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  1. #11
    Knowledgeable and helpful thewideeyedowl's Avatar
    Join Date
    Jan 2013
    South West England

    Default Price was probably the problem

    Hi Audrey

    Congratulations on doing all that work and I can well understand how miffed you must feel. I suspect, though, that price was the problem. I have just been doing a quick search as Megan suggested. Have found that My History will print and bind a single copy of a book for 39.95 plus 10 p&p. A second copy would be the same price, but it does reduce slightly if you order considerably more.

    For nearly forty quid you get an 80-page (40 sheet) book in a hard cover. If you want more pages, you pay more. The illustrations of finished family history books look very classy. I wonder if this is the organisation that printed the book for the cousin.

    Sadly, I think it is all down to money.

    Swooping off

    Families don't make sense - they make history.

  2. #12
    Knowledgeable and helpful
    Join Date
    Jan 2009


    I have found out that my cousin used a local (Norwich) printer and paid about 40 for the binding. I don't think that included the printing. At that price I can well understand he didn't want to give me a 'free' copy and it would have been a bit steep for me - adding on postage to France. (I still wouldn't have minded being asked though!)

    All my research etc. is done, written and directed at my 'children' to have one day. As they were both born and raised in France I often make 'side notes' to explain something of British history or culture they won't be familiar with themselves. So, my feeling is that IF I were to have a lovely bound book of one of their four grandparents then I'd feel obliged to provide something similar for the other three grandparents. Multiply the four by two children (so they have one each) and that's a fair amount of money .............

    I think there are some cheaper, DIY options I'll look into now.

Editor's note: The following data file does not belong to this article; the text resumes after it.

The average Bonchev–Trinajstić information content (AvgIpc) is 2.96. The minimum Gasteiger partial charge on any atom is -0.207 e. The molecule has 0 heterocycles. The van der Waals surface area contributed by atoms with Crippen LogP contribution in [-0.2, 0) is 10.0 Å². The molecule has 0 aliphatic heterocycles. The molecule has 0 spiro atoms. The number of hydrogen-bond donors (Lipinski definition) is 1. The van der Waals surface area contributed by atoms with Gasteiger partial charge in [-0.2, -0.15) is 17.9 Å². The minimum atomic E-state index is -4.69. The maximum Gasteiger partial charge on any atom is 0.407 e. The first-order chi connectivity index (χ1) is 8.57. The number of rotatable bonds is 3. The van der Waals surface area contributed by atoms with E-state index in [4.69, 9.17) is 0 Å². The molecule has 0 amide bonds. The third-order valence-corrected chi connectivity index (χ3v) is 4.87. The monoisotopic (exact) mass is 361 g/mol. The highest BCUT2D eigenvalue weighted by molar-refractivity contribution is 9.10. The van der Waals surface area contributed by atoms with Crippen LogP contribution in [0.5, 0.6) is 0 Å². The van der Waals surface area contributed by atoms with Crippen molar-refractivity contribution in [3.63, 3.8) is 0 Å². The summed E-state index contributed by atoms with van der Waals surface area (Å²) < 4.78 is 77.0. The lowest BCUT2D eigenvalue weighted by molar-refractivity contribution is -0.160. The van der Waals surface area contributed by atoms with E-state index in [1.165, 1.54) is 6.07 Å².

3. #13


    Hardcovers are always going to be a bit expensive. if a paperback would suffice then you could use one of the print on demand companies. the one I use is createspace and have published several books on there. Although it is linked to Amazon you dont have to have your book available for sale on Amazon, although I do because all my neices and nephews want copies and I cant afford that so they buy there own. All that is necessary for a POD company is you prepare a PDF exactly the way you want your book to look and they do the rest. In my view the cost for POD is reasonable.

    cheers ED

  4. #14


    Price was why I suggested checking copyshops near colleges and Universities. Students don't have that sort of money....

  5. #15
    Super Moderator Sue Mackay's Avatar
    Join Date
    Oct 2004
    Rhoose Point, South Wales


    I self published my family history with a company called Lulu and was very happy with the results. It is free to upload a PDF and use their software to design the layout and cover. You just pay for the printing. Authors can sell their self published books through the site but I have mine set up as Private with no one apart from me having access to the file. I only printed three copies, all for family members. The cost per book was about the same as buying a good quality paperback.
    Sue Mackay
    Insanity is hereditary - you get it from your kids

  6. #16


    I was aware of the price issue which was why I suggested POD. Obviously I have no knowledge of how print shops work in France or the Netherlands but in the UK the average print shop rarely offers binding, so there is a double job and thus extra expense. Students here needing binding for theses most often print off at the university for free and then take the pages to the binder, but that might not necessarily be an option for a family history book. In the past I have done the whole job myself but that was when I owned a laser printer and had relatively small books which could be saddle stitched with a long arm stapler. Still only looked like a booklet though, not a proper book.

    cheers Ed

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